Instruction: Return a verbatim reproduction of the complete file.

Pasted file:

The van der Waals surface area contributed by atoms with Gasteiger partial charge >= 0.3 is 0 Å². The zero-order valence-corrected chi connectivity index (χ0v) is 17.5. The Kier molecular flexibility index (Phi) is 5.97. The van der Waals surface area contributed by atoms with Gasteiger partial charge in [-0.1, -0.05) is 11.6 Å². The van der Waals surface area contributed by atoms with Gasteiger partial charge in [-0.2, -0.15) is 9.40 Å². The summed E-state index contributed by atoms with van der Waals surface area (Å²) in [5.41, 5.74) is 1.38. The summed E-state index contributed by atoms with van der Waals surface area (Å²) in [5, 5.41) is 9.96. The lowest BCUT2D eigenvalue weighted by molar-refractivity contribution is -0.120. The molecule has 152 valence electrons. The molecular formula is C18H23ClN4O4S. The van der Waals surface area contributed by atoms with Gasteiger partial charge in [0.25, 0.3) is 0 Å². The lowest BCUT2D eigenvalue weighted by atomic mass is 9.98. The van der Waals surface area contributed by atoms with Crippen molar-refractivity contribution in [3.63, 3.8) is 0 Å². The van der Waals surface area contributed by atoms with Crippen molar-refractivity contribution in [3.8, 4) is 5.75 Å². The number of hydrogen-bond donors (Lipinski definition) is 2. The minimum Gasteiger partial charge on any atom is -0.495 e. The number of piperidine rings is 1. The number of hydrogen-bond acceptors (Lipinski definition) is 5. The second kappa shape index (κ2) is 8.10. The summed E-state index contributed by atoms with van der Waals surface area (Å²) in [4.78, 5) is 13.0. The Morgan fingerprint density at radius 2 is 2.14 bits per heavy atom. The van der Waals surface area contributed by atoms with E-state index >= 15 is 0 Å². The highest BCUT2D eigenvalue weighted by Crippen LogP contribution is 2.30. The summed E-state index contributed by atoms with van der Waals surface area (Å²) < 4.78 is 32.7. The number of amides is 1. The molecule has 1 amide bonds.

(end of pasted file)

The van der Waals surface area contributed by atoms with Gasteiger partial charge >= 0.3 is 0 Å². The zero-order valence-corrected chi connectivity index (χ0v) is 17.5. The Kier molecular flexibility index (Phi) is 5.97. The van der Waals surface area contributed by atoms with Gasteiger partial charge in [-0.1, -0.05) is 11.6 Å². The van der Waals surface area contributed by atoms with Gasteiger partial charge in [-0.2, -0.15) is 9.40 Å². The summed E-state index contributed by atoms with van der Waals surface area (Å²) in [5.41, 5.74) is 1.38. The summed E-state index contributed by atoms with van der Waals surface area (Å²) in [5, 5.41) is 9.96. The lowest BCUT2D eigenvalue weighted by molar-refractivity contribution is -0.120. The molecule has 152 valence electrons. The molecular formula is C18H23ClN4O4S. The van der Waals surface area contributed by atoms with Gasteiger partial charge in [0.25, 0.3) is 0 Å². The lowest BCUT2D eigenvalue weighted by atomic mass is 9.98. The van der Waals surface area contributed by atoms with Crippen molar-refractivity contribution in [3.63, 3.8) is 0 Å². The van der Waals surface area contributed by atoms with Crippen molar-refractivity contribution in [3.8, 4) is 5.75 Å². The number of hydrogen-bond donors (Lipinski definition) is 2. The minimum Gasteiger partial charge on any atom is -0.495 e. The number of piperidine rings is 1. The number of hydrogen-bond acceptors (Lipinski definition) is 5. The second kappa shape index (κ2) is 8.10. The summed E-state index contributed by atoms with van der Waals surface area (Å²) in [4.78, 5) is 13.0. The Morgan fingerprint density at radius 2 is 2.14 bits per heavy atom. The van der Waals surface area contributed by atoms with E-state index >= 15 is 0 Å². The highest BCUT2D eigenvalue weighted by Crippen LogP contribution is 2.30. The summed E-state index contributed by atoms with van der Waals surface area (Å²) < 4.78 is 32.7. The number of amides is 1. The molecule has 1 amide bonds.